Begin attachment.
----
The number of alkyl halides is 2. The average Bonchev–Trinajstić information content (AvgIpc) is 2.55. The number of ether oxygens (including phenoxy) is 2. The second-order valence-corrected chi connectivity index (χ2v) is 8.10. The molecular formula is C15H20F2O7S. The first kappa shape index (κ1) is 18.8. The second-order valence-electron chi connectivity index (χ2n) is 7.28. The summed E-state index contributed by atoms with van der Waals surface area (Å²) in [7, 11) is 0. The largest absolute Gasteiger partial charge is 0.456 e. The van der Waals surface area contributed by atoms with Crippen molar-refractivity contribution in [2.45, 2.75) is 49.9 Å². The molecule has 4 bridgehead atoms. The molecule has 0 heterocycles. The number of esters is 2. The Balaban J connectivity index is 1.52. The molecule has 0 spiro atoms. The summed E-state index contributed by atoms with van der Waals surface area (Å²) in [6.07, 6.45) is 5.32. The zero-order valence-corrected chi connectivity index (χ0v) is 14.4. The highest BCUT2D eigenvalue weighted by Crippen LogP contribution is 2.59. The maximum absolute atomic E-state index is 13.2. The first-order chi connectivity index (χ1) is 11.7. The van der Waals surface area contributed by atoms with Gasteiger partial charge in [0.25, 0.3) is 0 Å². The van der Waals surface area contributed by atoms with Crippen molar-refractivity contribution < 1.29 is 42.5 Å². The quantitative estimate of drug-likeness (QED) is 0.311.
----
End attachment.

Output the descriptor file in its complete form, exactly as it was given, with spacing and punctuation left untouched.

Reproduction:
The number of alkyl halides is 2. The average Bonchev–Trinajstić information content (AvgIpc) is 2.55. The number of ether oxygens (including phenoxy) is 2. The second-order valence-corrected chi connectivity index (χ2v) is 8.10. The molecular formula is C15H20F2O7S. The first kappa shape index (κ1) is 18.8. The second-order valence-electron chi connectivity index (χ2n) is 7.28. The summed E-state index contributed by atoms with van der Waals surface area (Å²) in [7, 11) is 0. The largest absolute Gasteiger partial charge is 0.456 e. The van der Waals surface area contributed by atoms with Crippen molar-refractivity contribution in [2.45, 2.75) is 49.9 Å². The molecule has 4 bridgehead atoms. The molecule has 0 heterocycles. The number of esters is 2. The Balaban J connectivity index is 1.52. The molecule has 0 spiro atoms. The summed E-state index contributed by atoms with van der Waals surface area (Å²) in [6.07, 6.45) is 5.32. The zero-order valence-corrected chi connectivity index (χ0v) is 14.4. The highest BCUT2D eigenvalue weighted by Crippen LogP contribution is 2.59. The maximum absolute atomic E-state index is 13.2. The first-order chi connectivity index (χ1) is 11.7. The van der Waals surface area contributed by atoms with Gasteiger partial charge in [0.25, 0.3) is 0 Å². The van der Waals surface area contributed by atoms with Crippen molar-refractivity contribution < 1.29 is 42.5 Å². The quantitative estimate of drug-likeness (QED) is 0.311.